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Stock v. NV Energy, Inc.

United States District Court, D. Nevada

September 10, 2014

MATTHEW FRANK STOCK, an individual, Plaintiff,
v.
NV ENERGY, INC., a corporation, Defendant.

ORDER (Def's Motion for Summary Judgment - dkt. no. 56)

MIRANDA M. DU, District Judge.

I. SUMMARY

Before the Court is Defendant NV Energy, Inc.'s Motion for Summary Judgment ("Motion"). (Dkt. no. 56.) For the reasons discussed below, the Motion is granted.

II. BACKGROUND

Plaintiff's First Amended Complaint ("FAC") asserts the following disability and race discrimination claims arising out of Plaintiff's employment: (1) discrimination on the basis of disability pursuant to the Americans with Disabilities Act ("ADA"), 42 U.S.C. § 12112(a); (2) discrimination on the basis of perceived disability pursuant to the ADA, 42 U.S.C. § 12112 et seq.; (3) failure to engage in the interactive process pursuant to the ADA; and (4) race discrimination pursuant to Title VII, 42 U.S.C. § 2000e et seq. (Dkt. no. 30-1 at 2-7.) Plaintiff asserts these claims against Defendant NV Energy, Inc. solely, and states that Plaintiff has been continuously employed by NV Energy, Inc. since 1984. ( See id. ¶¶ 2, 5.)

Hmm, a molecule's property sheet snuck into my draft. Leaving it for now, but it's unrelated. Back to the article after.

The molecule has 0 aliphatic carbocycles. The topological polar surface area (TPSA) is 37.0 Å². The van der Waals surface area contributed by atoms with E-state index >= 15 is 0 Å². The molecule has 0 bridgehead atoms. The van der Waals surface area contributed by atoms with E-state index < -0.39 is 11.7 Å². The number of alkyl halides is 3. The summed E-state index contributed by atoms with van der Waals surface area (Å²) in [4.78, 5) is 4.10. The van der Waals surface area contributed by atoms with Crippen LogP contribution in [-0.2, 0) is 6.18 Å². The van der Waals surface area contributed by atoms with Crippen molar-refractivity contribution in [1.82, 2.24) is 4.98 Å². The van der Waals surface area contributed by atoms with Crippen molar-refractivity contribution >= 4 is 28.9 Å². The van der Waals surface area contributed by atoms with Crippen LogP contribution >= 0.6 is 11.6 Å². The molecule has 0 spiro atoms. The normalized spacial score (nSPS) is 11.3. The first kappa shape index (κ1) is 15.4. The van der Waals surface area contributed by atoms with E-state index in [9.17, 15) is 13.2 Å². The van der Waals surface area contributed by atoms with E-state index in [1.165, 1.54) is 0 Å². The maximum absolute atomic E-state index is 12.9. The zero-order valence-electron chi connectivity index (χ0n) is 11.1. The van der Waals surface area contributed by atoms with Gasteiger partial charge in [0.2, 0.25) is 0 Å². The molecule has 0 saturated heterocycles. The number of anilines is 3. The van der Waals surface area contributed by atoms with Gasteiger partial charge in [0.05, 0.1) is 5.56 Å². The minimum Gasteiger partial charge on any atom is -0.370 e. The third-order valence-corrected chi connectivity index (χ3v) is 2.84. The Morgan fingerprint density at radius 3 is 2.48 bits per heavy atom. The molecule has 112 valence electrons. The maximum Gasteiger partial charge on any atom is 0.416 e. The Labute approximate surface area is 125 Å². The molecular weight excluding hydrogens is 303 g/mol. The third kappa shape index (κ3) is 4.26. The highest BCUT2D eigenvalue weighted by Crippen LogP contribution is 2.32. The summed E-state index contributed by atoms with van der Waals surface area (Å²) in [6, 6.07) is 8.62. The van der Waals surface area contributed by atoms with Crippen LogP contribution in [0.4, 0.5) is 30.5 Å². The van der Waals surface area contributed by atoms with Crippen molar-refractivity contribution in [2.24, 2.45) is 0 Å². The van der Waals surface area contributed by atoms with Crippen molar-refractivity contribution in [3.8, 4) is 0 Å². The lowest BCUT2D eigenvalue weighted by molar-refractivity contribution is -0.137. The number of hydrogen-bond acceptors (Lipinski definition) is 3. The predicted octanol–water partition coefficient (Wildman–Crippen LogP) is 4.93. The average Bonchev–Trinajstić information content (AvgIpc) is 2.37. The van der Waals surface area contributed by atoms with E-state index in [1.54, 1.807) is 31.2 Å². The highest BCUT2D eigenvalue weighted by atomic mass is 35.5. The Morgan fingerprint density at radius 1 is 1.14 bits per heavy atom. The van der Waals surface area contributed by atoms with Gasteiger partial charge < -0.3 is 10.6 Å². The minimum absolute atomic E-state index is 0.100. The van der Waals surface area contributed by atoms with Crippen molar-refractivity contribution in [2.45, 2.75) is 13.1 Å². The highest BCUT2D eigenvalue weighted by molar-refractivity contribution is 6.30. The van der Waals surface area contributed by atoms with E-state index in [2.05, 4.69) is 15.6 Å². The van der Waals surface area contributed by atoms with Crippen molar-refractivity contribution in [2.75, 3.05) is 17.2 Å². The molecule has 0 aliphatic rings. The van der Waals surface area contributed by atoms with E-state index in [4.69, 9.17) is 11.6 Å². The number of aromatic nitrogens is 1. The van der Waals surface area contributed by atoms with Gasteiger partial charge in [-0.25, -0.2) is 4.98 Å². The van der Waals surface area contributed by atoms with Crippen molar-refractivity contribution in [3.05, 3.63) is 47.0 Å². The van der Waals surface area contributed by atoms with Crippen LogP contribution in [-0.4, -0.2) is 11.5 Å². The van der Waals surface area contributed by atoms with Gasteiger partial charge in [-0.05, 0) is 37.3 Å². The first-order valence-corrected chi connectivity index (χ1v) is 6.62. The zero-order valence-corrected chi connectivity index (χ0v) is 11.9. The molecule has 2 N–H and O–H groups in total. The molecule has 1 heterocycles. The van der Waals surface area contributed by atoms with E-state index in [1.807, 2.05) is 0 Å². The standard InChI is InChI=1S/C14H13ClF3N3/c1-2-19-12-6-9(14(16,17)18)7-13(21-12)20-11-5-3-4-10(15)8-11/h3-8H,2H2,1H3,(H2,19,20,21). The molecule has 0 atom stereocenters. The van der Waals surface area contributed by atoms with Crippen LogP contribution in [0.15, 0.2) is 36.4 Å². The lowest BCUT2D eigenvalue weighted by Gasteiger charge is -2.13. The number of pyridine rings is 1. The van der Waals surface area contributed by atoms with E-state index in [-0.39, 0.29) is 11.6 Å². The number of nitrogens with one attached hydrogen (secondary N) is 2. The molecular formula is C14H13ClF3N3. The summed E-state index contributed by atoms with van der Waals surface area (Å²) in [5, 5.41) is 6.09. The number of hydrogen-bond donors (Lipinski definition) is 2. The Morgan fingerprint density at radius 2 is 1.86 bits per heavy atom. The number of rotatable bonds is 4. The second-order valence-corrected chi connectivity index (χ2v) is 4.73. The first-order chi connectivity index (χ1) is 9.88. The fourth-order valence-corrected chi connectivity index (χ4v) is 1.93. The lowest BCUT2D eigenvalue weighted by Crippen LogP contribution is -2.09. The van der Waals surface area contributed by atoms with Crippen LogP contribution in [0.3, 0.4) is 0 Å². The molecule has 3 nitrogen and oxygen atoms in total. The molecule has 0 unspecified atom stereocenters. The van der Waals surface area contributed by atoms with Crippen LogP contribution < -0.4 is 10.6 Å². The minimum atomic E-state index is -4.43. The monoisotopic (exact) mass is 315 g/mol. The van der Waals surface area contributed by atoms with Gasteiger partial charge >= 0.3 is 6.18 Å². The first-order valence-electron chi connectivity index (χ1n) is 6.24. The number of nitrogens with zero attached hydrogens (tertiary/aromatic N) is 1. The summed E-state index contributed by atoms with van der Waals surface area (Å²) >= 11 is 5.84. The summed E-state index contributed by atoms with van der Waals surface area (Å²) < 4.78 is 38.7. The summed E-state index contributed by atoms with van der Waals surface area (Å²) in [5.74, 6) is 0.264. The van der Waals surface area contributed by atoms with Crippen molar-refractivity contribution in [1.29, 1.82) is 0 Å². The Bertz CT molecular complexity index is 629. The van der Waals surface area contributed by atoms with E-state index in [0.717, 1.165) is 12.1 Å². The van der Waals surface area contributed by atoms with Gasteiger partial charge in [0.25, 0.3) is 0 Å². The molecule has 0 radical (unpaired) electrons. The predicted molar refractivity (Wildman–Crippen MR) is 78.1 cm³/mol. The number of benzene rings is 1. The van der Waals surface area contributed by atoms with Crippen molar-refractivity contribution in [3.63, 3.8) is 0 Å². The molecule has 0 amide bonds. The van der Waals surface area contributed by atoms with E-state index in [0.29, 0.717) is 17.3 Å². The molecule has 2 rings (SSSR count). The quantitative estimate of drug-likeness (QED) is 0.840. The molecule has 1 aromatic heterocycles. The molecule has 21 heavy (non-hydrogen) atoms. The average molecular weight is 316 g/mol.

Plaintiff and Defendant stipulated to the filing of the FAC. (Dkt. no. 26.) Defendant filed an Answer to the FAC (dkt. no. 32), and the instant Motion (dkt. no. 56). Plaintiff filed an opposition to the Motion (dkt. no. 62) and Defendant filed a reply (dkt. no. 63).

III. DISCUSSION

A. Legal Standard